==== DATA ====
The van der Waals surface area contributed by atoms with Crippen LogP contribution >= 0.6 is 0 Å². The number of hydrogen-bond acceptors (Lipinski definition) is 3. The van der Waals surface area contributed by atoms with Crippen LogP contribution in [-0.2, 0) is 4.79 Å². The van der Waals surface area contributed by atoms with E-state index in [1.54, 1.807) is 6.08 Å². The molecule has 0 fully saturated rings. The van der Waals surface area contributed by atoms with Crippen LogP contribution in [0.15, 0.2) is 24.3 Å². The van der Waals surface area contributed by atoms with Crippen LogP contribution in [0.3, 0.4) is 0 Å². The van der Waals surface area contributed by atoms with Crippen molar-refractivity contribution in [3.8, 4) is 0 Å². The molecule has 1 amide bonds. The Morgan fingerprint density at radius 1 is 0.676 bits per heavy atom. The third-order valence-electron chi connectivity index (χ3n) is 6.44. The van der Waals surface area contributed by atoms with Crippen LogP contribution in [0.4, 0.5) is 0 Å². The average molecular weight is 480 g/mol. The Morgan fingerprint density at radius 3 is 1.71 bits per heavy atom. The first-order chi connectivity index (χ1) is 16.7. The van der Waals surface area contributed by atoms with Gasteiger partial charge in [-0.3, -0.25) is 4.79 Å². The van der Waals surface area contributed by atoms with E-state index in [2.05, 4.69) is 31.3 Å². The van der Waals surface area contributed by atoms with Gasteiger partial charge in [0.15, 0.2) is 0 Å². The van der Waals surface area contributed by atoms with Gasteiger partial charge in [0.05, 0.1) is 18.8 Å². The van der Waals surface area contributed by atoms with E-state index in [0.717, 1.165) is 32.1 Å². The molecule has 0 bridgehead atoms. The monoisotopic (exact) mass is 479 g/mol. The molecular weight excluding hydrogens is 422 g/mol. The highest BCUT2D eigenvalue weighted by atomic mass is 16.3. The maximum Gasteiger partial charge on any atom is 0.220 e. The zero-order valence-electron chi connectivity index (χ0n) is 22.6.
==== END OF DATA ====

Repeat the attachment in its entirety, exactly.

The van der Waals surface area contributed by atoms with Crippen LogP contribution >= 0.6 is 0 Å². The number of hydrogen-bond acceptors (Lipinski definition) is 3. The van der Waals surface area contributed by atoms with Crippen LogP contribution in [-0.2, 0) is 4.79 Å². The van der Waals surface area contributed by atoms with E-state index in [1.54, 1.807) is 6.08 Å². The molecule has 0 fully saturated rings. The van der Waals surface area contributed by atoms with Crippen LogP contribution in [0.15, 0.2) is 24.3 Å². The van der Waals surface area contributed by atoms with Crippen LogP contribution in [0.3, 0.4) is 0 Å². The van der Waals surface area contributed by atoms with Crippen molar-refractivity contribution in [3.8, 4) is 0 Å². The molecule has 1 amide bonds. The Morgan fingerprint density at radius 1 is 0.676 bits per heavy atom. The third-order valence-electron chi connectivity index (χ3n) is 6.44. The van der Waals surface area contributed by atoms with Crippen LogP contribution in [0.4, 0.5) is 0 Å². The average molecular weight is 480 g/mol. The Morgan fingerprint density at radius 3 is 1.71 bits per heavy atom. The first-order chi connectivity index (χ1) is 16.7. The van der Waals surface area contributed by atoms with Gasteiger partial charge in [-0.3, -0.25) is 4.79 Å². The van der Waals surface area contributed by atoms with E-state index in [2.05, 4.69) is 31.3 Å². The van der Waals surface area contributed by atoms with Gasteiger partial charge in [0.15, 0.2) is 0 Å². The van der Waals surface area contributed by atoms with Gasteiger partial charge in [0.05, 0.1) is 18.8 Å². The van der Waals surface area contributed by atoms with E-state index in [0.717, 1.165) is 32.1 Å². The molecule has 0 bridgehead atoms. The monoisotopic (exact) mass is 479 g/mol. The molecular weight excluding hydrogens is 422 g/mol. The highest BCUT2D eigenvalue weighted by atomic mass is 16.3. The maximum Gasteiger partial charge on any atom is 0.220 e. The zero-order valence-electron chi connectivity index (χ0n) is 22.6.